History is full of male and female world leaders who became famous because of their tyrannical and inhumane quests to dominate. Some of them even killed multitudes of people in their unquenchable thirst for absolute power. However, few have ever come close to the degree of brutality and sadism that one particular female ruler displayed. Her name was Queen Ranavalona I, and she ruthlessly ruled the island nation of Madagascar off the South African Coast for more than three decades from 1828-1861. Although she somehow escaped the notoriety other despotic rulers gained, she presents a convincing case for being the most murderous woman in history, having been responsible for millions of deaths.
Ramavo Becomes Ranavalona I
Born in 1778 to relatively common parents, Ranavalona I, also known as Ramavo and Ranavalo-Manjaka I, embarked on a life of infamy when her father overheard an assassination plot against the nation’s king. Her father promptly made the king aware of the plan, who subsequently foiled the plot. In return, the appreciative and grateful king rewarded Ramavo’s family by betrothing her to his crown prince son and heir to his throne, Radama. In 1810, Radama ascended to the throne, accompanied by Ramavo. Unfortunately, the marriage was an unhappy one that failed to produce an heir.
Adhering to the standard customs of the position, King Radama proceeded to methodically ‘eliminate’ his opponents and potential dissenters. To Ramavo’s great distress, several of the ‘eliminated’ included members of her family. This further widened their already troubled marriage and perhaps provided a significant impetus for Ramavo’s future actions. Radama died in 1828, leaving no heir. By law, the next in line of succession was Rakotobe, the well-educated son of Radama’s oldest sister.
Even though she’d managed to stay out of public view for the last few years of Radama’s reign, Ramavo had been busy plotting. She wanted the throne for herself and, aided by several influential and wealthy supporters, she launched a coup d’etat. It was a plan that Ramavo meticulously crafted, and it met with little or no resistance. Subsequently, Ramavo took on the name Ranavalona I and became Queen.
Queen Ranavalona I – Brutal Beginnings
The new queen was strong and ruthless from the very beginning. At her coronation she made her intentions clear:
Never say, ‘she is only a feeble and ignorant woman, how can she rule such a vast empire?’ I will rule here, to the good fortune of my people and the glory of my name! I will worship no gods but those of my ancestors. The ocean shall be the boundary of my realm, and I will not cede the thickness of one hair of my realm!Queen Ranavalona I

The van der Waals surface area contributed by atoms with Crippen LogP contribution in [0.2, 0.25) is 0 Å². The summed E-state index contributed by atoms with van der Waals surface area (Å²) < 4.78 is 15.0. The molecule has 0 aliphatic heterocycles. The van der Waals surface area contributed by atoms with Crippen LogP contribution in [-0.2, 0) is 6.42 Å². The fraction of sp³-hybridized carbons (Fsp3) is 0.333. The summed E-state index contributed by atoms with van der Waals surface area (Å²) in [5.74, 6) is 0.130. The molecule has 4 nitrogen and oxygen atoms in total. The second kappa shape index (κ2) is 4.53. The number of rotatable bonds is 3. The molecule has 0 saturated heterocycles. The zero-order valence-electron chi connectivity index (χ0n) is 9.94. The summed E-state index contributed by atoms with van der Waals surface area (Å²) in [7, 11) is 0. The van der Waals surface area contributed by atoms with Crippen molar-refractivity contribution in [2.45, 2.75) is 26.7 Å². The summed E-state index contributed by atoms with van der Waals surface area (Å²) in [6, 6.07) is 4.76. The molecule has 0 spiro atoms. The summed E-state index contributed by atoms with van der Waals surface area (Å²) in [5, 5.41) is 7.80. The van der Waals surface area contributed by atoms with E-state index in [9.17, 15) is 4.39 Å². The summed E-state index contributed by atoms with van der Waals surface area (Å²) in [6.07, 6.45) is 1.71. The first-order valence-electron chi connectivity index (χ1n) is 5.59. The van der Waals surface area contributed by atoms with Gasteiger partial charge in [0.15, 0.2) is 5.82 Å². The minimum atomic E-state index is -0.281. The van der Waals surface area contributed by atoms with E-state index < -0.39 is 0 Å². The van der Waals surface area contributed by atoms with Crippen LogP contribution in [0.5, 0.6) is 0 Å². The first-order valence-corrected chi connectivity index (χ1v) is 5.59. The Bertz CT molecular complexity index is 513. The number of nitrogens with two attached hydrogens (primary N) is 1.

One of her earliest acts involved identifying and killing potential threats (both legitimate and imagined) to her throne. The purge began with Ranavalona I systematically capturing and executing members of the late King Radama’s family. Essentially, she was providing a measure of revenge for what her former husband had done to her own family two decades before.
Away With the Christians
Early on in the reign of Ranavalona, the cold-hearted Queen made it perfectly clear that her country was self-sufficient. She had every intention of maintaining that self-sufficiency. Additionally, she would never allow “outsiders” to subvert the ancient system of culture and laws. This proclamation did not bode well for the increasing numbers of Christian missionaries that had been visiting the island for several decades. Ranavalona I warned against outsiders’ influence on her subjects.
“They [Christians] have denied me, therefore I deny them as well. They have rejected me. I reject them.”Queen Ranavalona I
Perhaps, she did not fully trust that her power was adequate enough to ensure that her subjects would obey. Thus, she officially banned Christianity from the island in 1835. Eventually, Ranavalona’s paranoia was extended to ALL foreign intervention, most specifically the British and the French.
Ranavalona I: The Female Caligula
Ranavalona I’s three-decade reign of terror was not focused exclusively on foreign interlopers. Her own people also bore the brunt of her ruthlessness. Her subjects often experienced her wrath for the most trivial of offenses. Imaginative in her methods of brutality, Ranavalona I routinely subjected offenders with:
• Hanging. The ‘guilty’ would face hanging for days over steep cliffs, their relatives forced to watch as the rope became frayed until it unraveled, sending the victim to a plunging death.
• Boiling, burning and burying alive. Untold thousands of suspected criminals faced these medieval methods, witnessed by friends and relatives as a warning from Ranavalona.
• Beheadings. In one well-documented instance, Queen Ranavalona I ordered the decapitated heads of captured French soldiers to be impaled on stakes along the beaches of the island to serve as yet another warning to the French who might be planning an invasion.
• Poisoning. Queen Ranavalona randomly conducted loyalty tests by administering poison to subjects in question. Not surprisingly, few ‘test subjects’ survived.
• Brutal forced labor. Often on a whim, the Queen would unexpectedly order unrealistic construction projects, using thousands of unlucky natives or captured prisoners.
During Queen Ranavalona I’s 33-year reign, experts have conservatively estimated that between 50-75% of Madagascar’s population met untimely deaths due to war, disease or the Queen’s barbaric and ruthless system of justice. With at least 2.5 million deaths attributed to Ranavalona I, she has earned the title of the “World’s Most Murderous Woman.”
Following her death in 1861, Madagascar embarked on a nine-month long period of mourning.
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